LOUISVILLE, Ky. (AP) _ United Methodists Monday night authorized churchwide study of homosexuality, but reaffirmed the church's condemnation of practicing that lifestyle.

The actions came after more than three hours of debate at the 9-million- member denomination's governing General Conference, sometimes ruffled by foot-stamping protests in the galleries.

Delegates overwhelmingly approved study of a lengthy homosexuality report ''across the whole church'' They also upheld the church stand that that homosexual practice is ''incompatible with Christian faith.''

It was the third major Protestant body in the last year to uphold their positions against homosexual activity, but continuing study about it.

''We lost,'' said the Tex Sample, a Kansas City theologian, who had backed a failed move for the church simply to state it lacked a ''common mind'' on whether homosexual practice was acceptable in Christian faith.

''It will take another 10, 20 or 25 years to change our position,'' he told a news conference. But he said the churchwide study would ''be helpful to people who have deep fears.''

The Rev. David Seamands, a Wilmore, Ky., seminary professor said media influences tend to portray homosexual activity acceptable and this may require the church to become ''more vocal'' in resisting it.

''We may say two ideologies in real conflict.''

The church voted 710 to 238, a 75 percent majority, to maintain its rejection of homosexual practice.

But it also approved a section upholding homosexual civil rights, including when they have partnerships sharing resources and responsibilities, but deleted a phrase referring to same-sex relationships.

An opponent, Terrell Sessums, a Tampa, Fla., lawyer, said that nevertheless the section still aimed at giving legal protection to ''homosexual marriages.''

The Rev. Philip Wogaman, a Washington, D.C. seminary professor, pleaded for replacing the specific condemnation with a non-judging stance.

This ''would be a giant step beyond the polarization that has plagued American Protestantism,'' he said. But his effort lost out.

Delegates strongly overrode an attempt to shelve the 40,000-word study report extensively exploring various aspects of the issue, including arguments for modifying the church's ban on homosexual activity.

A homosexual caucus staged a rumbling and persistent demonstration when their representatives were refused the floor to speak. A dozen of them unfurled a huge black-and-white banner in front of the podium, saying:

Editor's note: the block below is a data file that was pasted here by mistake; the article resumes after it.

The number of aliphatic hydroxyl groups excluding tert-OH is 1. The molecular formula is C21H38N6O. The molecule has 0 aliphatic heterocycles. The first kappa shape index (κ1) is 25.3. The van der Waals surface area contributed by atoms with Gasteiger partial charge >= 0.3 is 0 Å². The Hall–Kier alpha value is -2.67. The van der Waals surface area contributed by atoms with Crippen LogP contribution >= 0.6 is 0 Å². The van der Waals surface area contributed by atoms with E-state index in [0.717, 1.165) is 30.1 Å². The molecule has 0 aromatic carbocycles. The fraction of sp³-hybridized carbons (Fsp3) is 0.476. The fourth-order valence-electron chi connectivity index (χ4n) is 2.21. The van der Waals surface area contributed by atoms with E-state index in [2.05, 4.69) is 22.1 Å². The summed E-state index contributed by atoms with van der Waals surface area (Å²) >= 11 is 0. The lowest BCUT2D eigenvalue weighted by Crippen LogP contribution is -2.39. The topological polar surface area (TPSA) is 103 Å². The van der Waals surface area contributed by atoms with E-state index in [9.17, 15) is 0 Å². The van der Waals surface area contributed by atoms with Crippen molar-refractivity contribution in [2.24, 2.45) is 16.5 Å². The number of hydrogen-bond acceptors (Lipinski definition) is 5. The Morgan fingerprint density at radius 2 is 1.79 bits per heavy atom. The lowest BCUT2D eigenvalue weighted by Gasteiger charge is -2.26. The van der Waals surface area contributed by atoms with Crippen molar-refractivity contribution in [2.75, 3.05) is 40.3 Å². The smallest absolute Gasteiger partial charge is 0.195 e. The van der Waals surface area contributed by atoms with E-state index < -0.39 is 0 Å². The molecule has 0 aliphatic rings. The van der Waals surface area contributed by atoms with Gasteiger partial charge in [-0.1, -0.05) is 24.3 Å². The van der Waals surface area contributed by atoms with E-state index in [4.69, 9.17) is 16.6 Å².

''The Stones Will Cry Out.'' The words referred to Jesus' saying that would be the reaction if his message were silenced. Demonstrators in the galleries stomped their feet, creating a low growl like distant thunder.

The presiding officer, Bishop David Lawson of Sun Prairie, Wis., several times appealed for a halt to the commotion and for the demonstrators to leave with their banner, but to no avail.

''If you would refrain from stomping and remove your sign, it would be very helpful,'' he said. But that only brought more low rumbling from the stands.

The session finally was recessed, and representatives of the 9-million- member denomination later went into a different more sedate subject of covenants with overseas churches.

Sharp skirminging marked both the afternoon and latter night sessions spent on homosexuality, opponents seeking to block dissemination of the report for churchwide study.

James W. Holsinger Jr., chief medical officer for the Department of Veterans Affairs in Washington, and a strong critic of the homosexual study, wanted it only referred to the church publishing house.

That would have scuttled the phrase directing it be made available for consideration throughout the churches regional units and 37,250 local churches.

The Rev. Maxie Dunnam of Memphis, Tenn., said most Methodists don't want ''any implication'' of endorsing a report that ''rejects Scripture and 2,000 years of church tradition.''

But the Rev. Richard Hamilton of Indianapolis said the tactic would ''bury'' the report despite the fact that providing it for churchwide use was ''entirely central to the whole church'' in making the study.

The Rev. Charlene Kammerer of Tallahassee, Fla., who had chaired a legislative committee on the issue, also said Holsinger's effort would ''violate the intent of the committee.''

Delegates voted 773 to 183 to distribute the report.

That three-year study involved consultations with religious and scientific experts in various fields and hearings across the country. A study group majority had recommended dropping the condemnation of homosexual relations. teaching.''

The conference also voted to move the church's General Board of Global Ministries out of New York to a yet unchosen site. The board is the church's largest agency, employing about 500 and with a budget of $l24 million annually.

The lengthy homosexuality report says ''the church clearly is on trial'' on the issue as well as society at large.

Detailing hostility and violence toward homosexuals, the report says: ''As a voice, the church must be an advocate for the human rights of people suffering from repression.''

The study group notes it could not reach a consensus on some points, with some members believing homosexual practice is an ''expression of sin'' while most members believe ''it is not necessarily an expression of sin.''